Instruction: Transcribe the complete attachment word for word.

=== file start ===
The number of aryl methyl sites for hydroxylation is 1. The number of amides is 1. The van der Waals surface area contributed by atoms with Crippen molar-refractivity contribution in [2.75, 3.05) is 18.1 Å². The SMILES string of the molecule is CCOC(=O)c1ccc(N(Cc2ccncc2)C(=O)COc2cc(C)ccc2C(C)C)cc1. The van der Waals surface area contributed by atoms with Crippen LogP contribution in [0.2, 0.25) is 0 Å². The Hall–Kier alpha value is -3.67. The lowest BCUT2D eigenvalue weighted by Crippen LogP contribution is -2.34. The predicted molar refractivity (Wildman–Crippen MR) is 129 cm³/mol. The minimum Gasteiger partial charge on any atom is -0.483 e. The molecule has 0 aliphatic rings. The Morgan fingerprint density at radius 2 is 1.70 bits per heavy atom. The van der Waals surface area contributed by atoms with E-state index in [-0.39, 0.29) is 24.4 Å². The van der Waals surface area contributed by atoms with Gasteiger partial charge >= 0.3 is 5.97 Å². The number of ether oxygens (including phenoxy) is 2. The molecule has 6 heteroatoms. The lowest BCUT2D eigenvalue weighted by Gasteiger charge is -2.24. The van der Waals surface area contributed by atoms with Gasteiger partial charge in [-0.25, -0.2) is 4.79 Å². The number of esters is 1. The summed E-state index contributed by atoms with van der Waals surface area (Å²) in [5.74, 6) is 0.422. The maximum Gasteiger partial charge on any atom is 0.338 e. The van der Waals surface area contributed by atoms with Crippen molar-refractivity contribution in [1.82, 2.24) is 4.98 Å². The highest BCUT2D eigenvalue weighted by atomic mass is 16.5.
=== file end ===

The number of aryl methyl sites for hydroxylation is 1. The number of amides is 1. The van der Waals surface area contributed by atoms with Crippen molar-refractivity contribution in [2.75, 3.05) is 18.1 Å². The SMILES string of the molecule is CCOC(=O)c1ccc(N(Cc2ccncc2)C(=O)COc2cc(C)ccc2C(C)C)cc1. The van der Waals surface area contributed by atoms with Crippen LogP contribution in [0.2, 0.25) is 0 Å². The Hall–Kier alpha value is -3.67. The lowest BCUT2D eigenvalue weighted by Crippen LogP contribution is -2.34. The predicted molar refractivity (Wildman–Crippen MR) is 129 cm³/mol. The minimum Gasteiger partial charge on any atom is -0.483 e. The molecule has 0 aliphatic rings. The Morgan fingerprint density at radius 2 is 1.70 bits per heavy atom. The van der Waals surface area contributed by atoms with E-state index in [-0.39, 0.29) is 24.4 Å². The van der Waals surface area contributed by atoms with Gasteiger partial charge >= 0.3 is 5.97 Å². The number of ether oxygens (including phenoxy) is 2. The molecule has 6 heteroatoms. The lowest BCUT2D eigenvalue weighted by Gasteiger charge is -2.24. The van der Waals surface area contributed by atoms with Gasteiger partial charge in [-0.25, -0.2) is 4.79 Å². The number of esters is 1. The summed E-state index contributed by atoms with van der Waals surface area (Å²) in [5.74, 6) is 0.422. The maximum Gasteiger partial charge on any atom is 0.338 e. The van der Waals surface area contributed by atoms with Crippen molar-refractivity contribution in [1.82, 2.24) is 4.98 Å². The highest BCUT2D eigenvalue weighted by atomic mass is 16.5.